“State records show that since 2000, residents have filed 16 formal complaints about seismic surveys.”
Given the statements by the USGS, NETL and others about the very low risk of structural damage from vibroseis truck, we asked the Colorado Oil and Gas Conservation Commission to identify those 16 complaints, which include the Crumbley case. Then we reviewed the case files on the COGCC’s online database.
It turns out just three of the complaints allege any structural damage from vibroseis truck operations. The rest of the complaints mostly deal with disputes over property access, noise and the potential impact of these heavy vehicles on soil and crops. Besides the Crumbley case, there are no other complaints of damage to a house, and only two allegations of damage to water wells.
In the first water well complaint, from 2000, the COGCC concluded there was “no indication that oil and gas activities in this area impacted the well.” It turned out the well was located next to the burned-out shell of an old house, hadn’t been used in two years, and there was trash both around and floating inside the well. In the second water well complaint, from 2002, the COGCC found“no direct evidence of impact due to oil and gas operation” and concluded “[t]he most probable cause is corrosion in the casing from a shallow aquifer.”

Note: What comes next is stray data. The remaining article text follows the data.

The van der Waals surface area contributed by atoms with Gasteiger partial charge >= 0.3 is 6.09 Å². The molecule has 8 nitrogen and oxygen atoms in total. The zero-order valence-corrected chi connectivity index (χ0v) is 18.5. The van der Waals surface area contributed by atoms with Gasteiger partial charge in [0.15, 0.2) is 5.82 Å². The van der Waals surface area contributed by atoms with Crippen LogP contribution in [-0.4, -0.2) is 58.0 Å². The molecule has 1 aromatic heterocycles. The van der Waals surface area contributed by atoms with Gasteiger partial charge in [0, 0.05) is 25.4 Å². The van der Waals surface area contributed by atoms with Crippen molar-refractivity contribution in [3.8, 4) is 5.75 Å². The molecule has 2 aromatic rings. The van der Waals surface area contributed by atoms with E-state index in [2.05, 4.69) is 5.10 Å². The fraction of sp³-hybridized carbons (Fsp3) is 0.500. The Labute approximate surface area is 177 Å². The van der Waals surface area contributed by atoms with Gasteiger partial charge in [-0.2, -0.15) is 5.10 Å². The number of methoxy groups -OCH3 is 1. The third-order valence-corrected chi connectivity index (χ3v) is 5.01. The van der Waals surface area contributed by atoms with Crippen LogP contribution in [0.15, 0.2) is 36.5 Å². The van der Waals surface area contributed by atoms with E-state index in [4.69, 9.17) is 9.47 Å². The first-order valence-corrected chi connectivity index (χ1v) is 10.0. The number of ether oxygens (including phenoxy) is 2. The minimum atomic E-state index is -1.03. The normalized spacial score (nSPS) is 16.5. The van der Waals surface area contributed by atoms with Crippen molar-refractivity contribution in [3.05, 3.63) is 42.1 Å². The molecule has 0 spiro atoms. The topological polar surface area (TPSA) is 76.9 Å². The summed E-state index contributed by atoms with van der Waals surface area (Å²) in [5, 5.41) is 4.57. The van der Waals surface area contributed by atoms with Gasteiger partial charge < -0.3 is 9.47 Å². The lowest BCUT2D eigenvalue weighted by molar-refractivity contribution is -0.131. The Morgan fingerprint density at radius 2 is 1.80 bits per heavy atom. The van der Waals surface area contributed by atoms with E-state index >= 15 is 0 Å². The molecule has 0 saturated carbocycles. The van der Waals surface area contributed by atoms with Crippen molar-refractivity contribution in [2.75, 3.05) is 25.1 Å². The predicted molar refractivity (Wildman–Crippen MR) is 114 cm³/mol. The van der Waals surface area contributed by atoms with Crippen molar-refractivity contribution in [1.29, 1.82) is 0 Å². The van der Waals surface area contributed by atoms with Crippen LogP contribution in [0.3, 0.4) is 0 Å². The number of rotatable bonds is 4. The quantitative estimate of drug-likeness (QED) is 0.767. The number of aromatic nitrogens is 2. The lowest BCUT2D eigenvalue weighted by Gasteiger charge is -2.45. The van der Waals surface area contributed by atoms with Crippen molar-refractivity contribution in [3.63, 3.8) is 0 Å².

So, instead of state records showing 15 other cases that support the Crumbley complaint, there appear to be none. Which makes sense, of course, because state and federal officials, industry experts and academics have repeatedly said that vibroseis trucks are very unlikely to cause structural damage.
However, let’s play the reporter’s game for a moment and assume the worst possible interpretation of those state records. Even when you group together all the 16 complaints to the COGCC that mention seismic surveying over the last 13 years – and include some more from residents in Aurora, Colo., as the Post’s story did – it’s hardly evidence of a commercial activity run amok. In fact, the Post’s own reporting suggests an average of between one and two complaints a year. That’s not bad when you consider Colorado’s oil and gas production has more than doubled since 2000. And it’s not scary either.